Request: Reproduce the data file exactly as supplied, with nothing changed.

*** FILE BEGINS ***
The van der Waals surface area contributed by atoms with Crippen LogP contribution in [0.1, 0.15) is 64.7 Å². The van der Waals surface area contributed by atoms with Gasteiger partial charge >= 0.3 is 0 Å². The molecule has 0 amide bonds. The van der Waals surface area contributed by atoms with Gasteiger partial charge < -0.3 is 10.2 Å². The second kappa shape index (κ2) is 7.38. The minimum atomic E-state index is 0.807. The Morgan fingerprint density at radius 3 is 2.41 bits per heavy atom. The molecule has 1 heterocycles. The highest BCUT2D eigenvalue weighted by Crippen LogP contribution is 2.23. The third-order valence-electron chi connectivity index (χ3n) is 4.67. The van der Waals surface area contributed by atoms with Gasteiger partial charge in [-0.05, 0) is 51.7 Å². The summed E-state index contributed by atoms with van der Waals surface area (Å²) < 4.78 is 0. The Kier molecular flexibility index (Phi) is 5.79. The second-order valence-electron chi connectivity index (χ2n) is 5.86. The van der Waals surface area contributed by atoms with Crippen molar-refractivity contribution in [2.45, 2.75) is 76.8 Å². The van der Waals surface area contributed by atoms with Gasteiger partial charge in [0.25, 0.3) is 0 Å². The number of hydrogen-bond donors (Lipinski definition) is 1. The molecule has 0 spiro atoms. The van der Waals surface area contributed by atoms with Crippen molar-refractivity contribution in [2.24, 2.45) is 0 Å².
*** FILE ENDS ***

The van der Waals surface area contributed by atoms with Crippen LogP contribution in [0.1, 0.15) is 64.7 Å². The van der Waals surface area contributed by atoms with Gasteiger partial charge >= 0.3 is 0 Å². The molecule has 0 amide bonds. The van der Waals surface area contributed by atoms with Gasteiger partial charge < -0.3 is 10.2 Å². The second kappa shape index (κ2) is 7.38. The minimum atomic E-state index is 0.807. The Morgan fingerprint density at radius 3 is 2.41 bits per heavy atom. The molecule has 1 heterocycles. The highest BCUT2D eigenvalue weighted by Crippen LogP contribution is 2.23. The third-order valence-electron chi connectivity index (χ3n) is 4.67. The van der Waals surface area contributed by atoms with Gasteiger partial charge in [-0.05, 0) is 51.7 Å². The summed E-state index contributed by atoms with van der Waals surface area (Å²) < 4.78 is 0. The Kier molecular flexibility index (Phi) is 5.79. The second-order valence-electron chi connectivity index (χ2n) is 5.86. The van der Waals surface area contributed by atoms with Crippen molar-refractivity contribution in [2.45, 2.75) is 76.8 Å². The van der Waals surface area contributed by atoms with Gasteiger partial charge in [0.25, 0.3) is 0 Å². The number of hydrogen-bond donors (Lipinski definition) is 1. The molecule has 0 spiro atoms. The van der Waals surface area contributed by atoms with Crippen molar-refractivity contribution in [2.24, 2.45) is 0 Å².